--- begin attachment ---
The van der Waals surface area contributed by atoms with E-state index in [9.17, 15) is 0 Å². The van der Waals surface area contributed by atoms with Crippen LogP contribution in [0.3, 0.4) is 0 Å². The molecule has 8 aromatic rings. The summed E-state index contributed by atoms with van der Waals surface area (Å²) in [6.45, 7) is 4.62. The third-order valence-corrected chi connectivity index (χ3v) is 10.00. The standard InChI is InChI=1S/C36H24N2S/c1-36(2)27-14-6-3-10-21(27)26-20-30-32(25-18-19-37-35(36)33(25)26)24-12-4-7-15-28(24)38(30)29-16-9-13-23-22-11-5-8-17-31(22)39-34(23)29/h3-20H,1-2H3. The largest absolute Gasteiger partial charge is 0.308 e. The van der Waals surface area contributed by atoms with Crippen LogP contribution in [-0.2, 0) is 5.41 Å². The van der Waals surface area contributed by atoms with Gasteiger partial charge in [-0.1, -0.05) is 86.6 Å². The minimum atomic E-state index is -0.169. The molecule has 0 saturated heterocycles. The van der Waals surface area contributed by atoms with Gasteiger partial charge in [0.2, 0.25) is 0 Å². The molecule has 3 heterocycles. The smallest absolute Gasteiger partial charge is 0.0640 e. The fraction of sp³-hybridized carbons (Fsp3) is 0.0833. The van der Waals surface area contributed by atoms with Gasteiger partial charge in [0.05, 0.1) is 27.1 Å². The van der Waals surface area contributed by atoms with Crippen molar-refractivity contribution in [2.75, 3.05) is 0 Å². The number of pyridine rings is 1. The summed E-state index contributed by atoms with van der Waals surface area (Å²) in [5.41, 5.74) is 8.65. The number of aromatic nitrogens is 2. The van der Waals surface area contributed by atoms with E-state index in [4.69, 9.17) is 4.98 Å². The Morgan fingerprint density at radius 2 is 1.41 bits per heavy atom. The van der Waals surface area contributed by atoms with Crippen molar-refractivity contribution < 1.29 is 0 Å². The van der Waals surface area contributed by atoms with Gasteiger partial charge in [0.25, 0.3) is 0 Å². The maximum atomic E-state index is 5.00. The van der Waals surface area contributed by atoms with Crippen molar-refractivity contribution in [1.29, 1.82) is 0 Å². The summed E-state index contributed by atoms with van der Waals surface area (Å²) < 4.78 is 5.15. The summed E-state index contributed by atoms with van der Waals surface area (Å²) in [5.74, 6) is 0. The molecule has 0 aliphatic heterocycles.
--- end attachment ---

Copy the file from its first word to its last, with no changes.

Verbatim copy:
The van der Waals surface area contributed by atoms with E-state index in [9.17, 15) is 0 Å². The van der Waals surface area contributed by atoms with Crippen LogP contribution in [0.3, 0.4) is 0 Å². The molecule has 8 aromatic rings. The summed E-state index contributed by atoms with van der Waals surface area (Å²) in [6.45, 7) is 4.62. The third-order valence-corrected chi connectivity index (χ3v) is 10.00. The standard InChI is InChI=1S/C36H24N2S/c1-36(2)27-14-6-3-10-21(27)26-20-30-32(25-18-19-37-35(36)33(25)26)24-12-4-7-15-28(24)38(30)29-16-9-13-23-22-11-5-8-17-31(22)39-34(23)29/h3-20H,1-2H3. The largest absolute Gasteiger partial charge is 0.308 e. The van der Waals surface area contributed by atoms with Crippen LogP contribution in [-0.2, 0) is 5.41 Å². The van der Waals surface area contributed by atoms with Gasteiger partial charge in [-0.1, -0.05) is 86.6 Å². The minimum atomic E-state index is -0.169. The molecule has 0 saturated heterocycles. The van der Waals surface area contributed by atoms with Gasteiger partial charge in [0.2, 0.25) is 0 Å². The molecule has 3 heterocycles. The smallest absolute Gasteiger partial charge is 0.0640 e. The fraction of sp³-hybridized carbons (Fsp3) is 0.0833. The van der Waals surface area contributed by atoms with Gasteiger partial charge in [0.05, 0.1) is 27.1 Å². The van der Waals surface area contributed by atoms with Crippen molar-refractivity contribution in [2.75, 3.05) is 0 Å². The number of pyridine rings is 1. The summed E-state index contributed by atoms with van der Waals surface area (Å²) in [5.41, 5.74) is 8.65. The number of aromatic nitrogens is 2. The van der Waals surface area contributed by atoms with E-state index in [4.69, 9.17) is 4.98 Å². The Morgan fingerprint density at radius 2 is 1.41 bits per heavy atom. The van der Waals surface area contributed by atoms with Crippen molar-refractivity contribution < 1.29 is 0 Å². The van der Waals surface area contributed by atoms with Gasteiger partial charge in [0.25, 0.3) is 0 Å². The maximum atomic E-state index is 5.00. The van der Waals surface area contributed by atoms with Crippen molar-refractivity contribution in [1.29, 1.82) is 0 Å². The summed E-state index contributed by atoms with van der Waals surface area (Å²) < 4.78 is 5.15. The summed E-state index contributed by atoms with van der Waals surface area (Å²) in [5.74, 6) is 0. The molecule has 0 aliphatic heterocycles.